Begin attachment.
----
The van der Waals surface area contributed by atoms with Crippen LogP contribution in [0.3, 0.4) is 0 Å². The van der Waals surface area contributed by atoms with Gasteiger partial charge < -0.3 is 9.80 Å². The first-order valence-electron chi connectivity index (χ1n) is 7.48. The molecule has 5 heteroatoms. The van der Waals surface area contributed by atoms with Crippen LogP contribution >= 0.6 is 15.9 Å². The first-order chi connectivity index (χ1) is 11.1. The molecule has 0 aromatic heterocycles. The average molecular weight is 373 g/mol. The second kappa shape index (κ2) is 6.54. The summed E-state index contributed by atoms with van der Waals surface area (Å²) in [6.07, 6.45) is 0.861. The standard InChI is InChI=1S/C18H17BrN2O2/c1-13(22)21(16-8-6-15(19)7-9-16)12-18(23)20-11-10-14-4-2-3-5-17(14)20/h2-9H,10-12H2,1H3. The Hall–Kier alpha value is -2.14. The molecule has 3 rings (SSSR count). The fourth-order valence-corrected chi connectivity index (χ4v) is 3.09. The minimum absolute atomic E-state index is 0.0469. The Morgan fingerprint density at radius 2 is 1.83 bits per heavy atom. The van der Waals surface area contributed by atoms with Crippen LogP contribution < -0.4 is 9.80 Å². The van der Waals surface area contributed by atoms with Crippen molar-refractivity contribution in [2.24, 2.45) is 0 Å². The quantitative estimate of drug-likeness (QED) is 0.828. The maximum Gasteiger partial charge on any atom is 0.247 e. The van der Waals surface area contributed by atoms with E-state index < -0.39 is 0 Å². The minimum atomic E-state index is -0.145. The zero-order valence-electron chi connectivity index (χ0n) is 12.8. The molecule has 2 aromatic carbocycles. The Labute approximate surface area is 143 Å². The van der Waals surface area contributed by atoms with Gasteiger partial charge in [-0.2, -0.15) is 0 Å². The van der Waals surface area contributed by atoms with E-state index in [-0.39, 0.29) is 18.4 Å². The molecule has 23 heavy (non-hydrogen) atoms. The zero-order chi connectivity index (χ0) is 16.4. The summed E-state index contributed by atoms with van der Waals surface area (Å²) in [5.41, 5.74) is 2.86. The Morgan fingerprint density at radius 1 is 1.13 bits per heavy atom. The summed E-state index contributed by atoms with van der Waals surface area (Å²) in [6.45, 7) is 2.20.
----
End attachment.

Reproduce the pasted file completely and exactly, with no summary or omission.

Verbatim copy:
The van der Waals surface area contributed by atoms with Crippen LogP contribution in [0.3, 0.4) is 0 Å². The van der Waals surface area contributed by atoms with Gasteiger partial charge < -0.3 is 9.80 Å². The first-order valence-electron chi connectivity index (χ1n) is 7.48. The molecule has 5 heteroatoms. The van der Waals surface area contributed by atoms with Crippen LogP contribution >= 0.6 is 15.9 Å². The first-order chi connectivity index (χ1) is 11.1. The molecule has 0 aromatic heterocycles. The average molecular weight is 373 g/mol. The second kappa shape index (κ2) is 6.54. The summed E-state index contributed by atoms with van der Waals surface area (Å²) in [6.07, 6.45) is 0.861. The standard InChI is InChI=1S/C18H17BrN2O2/c1-13(22)21(16-8-6-15(19)7-9-16)12-18(23)20-11-10-14-4-2-3-5-17(14)20/h2-9H,10-12H2,1H3. The Hall–Kier alpha value is -2.14. The molecule has 3 rings (SSSR count). The fourth-order valence-corrected chi connectivity index (χ4v) is 3.09. The minimum absolute atomic E-state index is 0.0469. The Morgan fingerprint density at radius 2 is 1.83 bits per heavy atom. The van der Waals surface area contributed by atoms with Crippen LogP contribution < -0.4 is 9.80 Å². The van der Waals surface area contributed by atoms with Crippen molar-refractivity contribution in [2.24, 2.45) is 0 Å². The quantitative estimate of drug-likeness (QED) is 0.828. The maximum Gasteiger partial charge on any atom is 0.247 e. The van der Waals surface area contributed by atoms with E-state index < -0.39 is 0 Å². The minimum atomic E-state index is -0.145. The zero-order valence-electron chi connectivity index (χ0n) is 12.8. The molecule has 2 aromatic carbocycles. The Labute approximate surface area is 143 Å². The van der Waals surface area contributed by atoms with Gasteiger partial charge in [-0.2, -0.15) is 0 Å². The van der Waals surface area contributed by atoms with E-state index in [-0.39, 0.29) is 18.4 Å². The molecule has 23 heavy (non-hydrogen) atoms. The zero-order chi connectivity index (χ0) is 16.4. The summed E-state index contributed by atoms with van der Waals surface area (Å²) in [5.41, 5.74) is 2.86. The Morgan fingerprint density at radius 1 is 1.13 bits per heavy atom. The summed E-state index contributed by atoms with van der Waals surface area (Å²) in [6.45, 7) is 2.20.